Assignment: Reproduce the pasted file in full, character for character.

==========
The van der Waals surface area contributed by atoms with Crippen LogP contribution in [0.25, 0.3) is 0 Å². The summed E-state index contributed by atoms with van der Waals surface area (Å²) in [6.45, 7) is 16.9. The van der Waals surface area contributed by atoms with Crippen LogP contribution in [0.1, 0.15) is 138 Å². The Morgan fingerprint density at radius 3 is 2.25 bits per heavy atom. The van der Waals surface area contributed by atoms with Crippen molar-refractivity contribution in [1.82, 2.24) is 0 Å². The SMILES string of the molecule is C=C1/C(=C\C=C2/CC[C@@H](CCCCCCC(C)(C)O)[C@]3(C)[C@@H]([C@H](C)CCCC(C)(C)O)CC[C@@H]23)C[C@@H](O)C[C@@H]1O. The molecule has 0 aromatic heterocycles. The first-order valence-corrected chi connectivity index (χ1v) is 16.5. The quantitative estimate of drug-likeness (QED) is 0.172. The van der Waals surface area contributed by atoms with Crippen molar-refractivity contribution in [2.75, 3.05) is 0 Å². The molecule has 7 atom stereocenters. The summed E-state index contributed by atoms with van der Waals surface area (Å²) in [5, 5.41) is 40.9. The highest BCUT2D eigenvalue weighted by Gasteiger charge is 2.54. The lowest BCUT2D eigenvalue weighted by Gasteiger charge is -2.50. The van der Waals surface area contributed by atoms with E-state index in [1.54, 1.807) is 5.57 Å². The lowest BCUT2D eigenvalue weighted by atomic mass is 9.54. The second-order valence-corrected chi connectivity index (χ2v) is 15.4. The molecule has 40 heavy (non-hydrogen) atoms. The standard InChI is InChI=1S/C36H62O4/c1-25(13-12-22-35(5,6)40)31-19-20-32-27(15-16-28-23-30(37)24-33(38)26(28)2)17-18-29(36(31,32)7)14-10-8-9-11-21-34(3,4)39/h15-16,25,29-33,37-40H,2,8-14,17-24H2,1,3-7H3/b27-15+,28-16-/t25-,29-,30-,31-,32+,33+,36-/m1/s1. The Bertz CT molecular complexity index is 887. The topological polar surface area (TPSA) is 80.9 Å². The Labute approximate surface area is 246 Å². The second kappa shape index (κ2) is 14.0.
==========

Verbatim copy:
The van der Waals surface area contributed by atoms with Crippen LogP contribution in [0.25, 0.3) is 0 Å². The summed E-state index contributed by atoms with van der Waals surface area (Å²) in [6.45, 7) is 16.9. The van der Waals surface area contributed by atoms with Crippen LogP contribution in [0.1, 0.15) is 138 Å². The Morgan fingerprint density at radius 3 is 2.25 bits per heavy atom. The van der Waals surface area contributed by atoms with Crippen molar-refractivity contribution in [1.82, 2.24) is 0 Å². The SMILES string of the molecule is C=C1/C(=C\C=C2/CC[C@@H](CCCCCCC(C)(C)O)[C@]3(C)[C@@H]([C@H](C)CCCC(C)(C)O)CC[C@@H]23)C[C@@H](O)C[C@@H]1O. The molecule has 0 aromatic heterocycles. The first-order valence-corrected chi connectivity index (χ1v) is 16.5. The quantitative estimate of drug-likeness (QED) is 0.172. The van der Waals surface area contributed by atoms with Crippen molar-refractivity contribution in [2.75, 3.05) is 0 Å². The molecule has 7 atom stereocenters. The summed E-state index contributed by atoms with van der Waals surface area (Å²) in [5, 5.41) is 40.9. The highest BCUT2D eigenvalue weighted by Gasteiger charge is 2.54. The lowest BCUT2D eigenvalue weighted by Gasteiger charge is -2.50. The van der Waals surface area contributed by atoms with E-state index in [1.54, 1.807) is 5.57 Å². The lowest BCUT2D eigenvalue weighted by atomic mass is 9.54. The second-order valence-corrected chi connectivity index (χ2v) is 15.4. The molecule has 40 heavy (non-hydrogen) atoms. The standard InChI is InChI=1S/C36H62O4/c1-25(13-12-22-35(5,6)40)31-19-20-32-27(15-16-28-23-30(37)24-33(38)26(28)2)17-18-29(36(31,32)7)14-10-8-9-11-21-34(3,4)39/h15-16,25,29-33,37-40H,2,8-14,17-24H2,1,3-7H3/b27-15+,28-16-/t25-,29-,30-,31-,32+,33+,36-/m1/s1. The Bertz CT molecular complexity index is 887. The topological polar surface area (TPSA) is 80.9 Å². The Labute approximate surface area is 246 Å². The second kappa shape index (κ2) is 14.0.